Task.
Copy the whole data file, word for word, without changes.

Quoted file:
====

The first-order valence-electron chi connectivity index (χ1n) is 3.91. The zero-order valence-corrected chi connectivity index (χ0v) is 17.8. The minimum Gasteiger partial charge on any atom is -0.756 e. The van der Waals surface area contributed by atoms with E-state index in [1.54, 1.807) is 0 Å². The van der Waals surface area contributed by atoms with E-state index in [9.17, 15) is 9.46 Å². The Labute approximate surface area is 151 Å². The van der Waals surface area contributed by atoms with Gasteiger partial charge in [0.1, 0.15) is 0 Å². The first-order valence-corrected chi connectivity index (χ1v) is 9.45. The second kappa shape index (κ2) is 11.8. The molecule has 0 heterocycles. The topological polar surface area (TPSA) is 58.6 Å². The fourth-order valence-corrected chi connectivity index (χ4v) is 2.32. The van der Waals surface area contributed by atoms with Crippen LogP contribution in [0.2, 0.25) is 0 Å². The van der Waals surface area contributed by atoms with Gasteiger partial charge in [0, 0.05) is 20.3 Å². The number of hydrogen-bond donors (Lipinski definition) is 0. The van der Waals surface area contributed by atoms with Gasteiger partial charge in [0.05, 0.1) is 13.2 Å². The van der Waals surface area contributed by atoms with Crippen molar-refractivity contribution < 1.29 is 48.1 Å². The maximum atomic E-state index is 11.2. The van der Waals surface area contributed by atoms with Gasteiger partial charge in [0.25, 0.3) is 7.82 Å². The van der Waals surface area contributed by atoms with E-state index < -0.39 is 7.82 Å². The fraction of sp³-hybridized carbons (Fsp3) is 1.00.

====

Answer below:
The first-order valence-electron chi connectivity index (χ1n) is 3.91. The zero-order valence-corrected chi connectivity index (χ0v) is 17.8. The minimum Gasteiger partial charge on any atom is -0.756 e. The van der Waals surface area contributed by atoms with E-state index in [1.54, 1.807) is 0 Å². The van der Waals surface area contributed by atoms with E-state index in [9.17, 15) is 9.46 Å². The Labute approximate surface area is 151 Å². The van der Waals surface area contributed by atoms with Gasteiger partial charge in [0.1, 0.15) is 0 Å². The first-order valence-corrected chi connectivity index (χ1v) is 9.45. The second kappa shape index (κ2) is 11.8. The molecule has 0 heterocycles. The topological polar surface area (TPSA) is 58.6 Å². The fourth-order valence-corrected chi connectivity index (χ4v) is 2.32. The van der Waals surface area contributed by atoms with Crippen LogP contribution in [0.2, 0.25) is 0 Å². The van der Waals surface area contributed by atoms with Gasteiger partial charge in [0, 0.05) is 20.3 Å². The number of hydrogen-bond donors (Lipinski definition) is 0. The van der Waals surface area contributed by atoms with Gasteiger partial charge in [0.05, 0.1) is 13.2 Å². The van der Waals surface area contributed by atoms with Crippen molar-refractivity contribution < 1.29 is 48.1 Å². The maximum atomic E-state index is 11.2. The van der Waals surface area contributed by atoms with Gasteiger partial charge in [0.25, 0.3) is 7.82 Å². The van der Waals surface area contributed by atoms with E-state index < -0.39 is 7.82 Å². The fraction of sp³-hybridized carbons (Fsp3) is 1.00.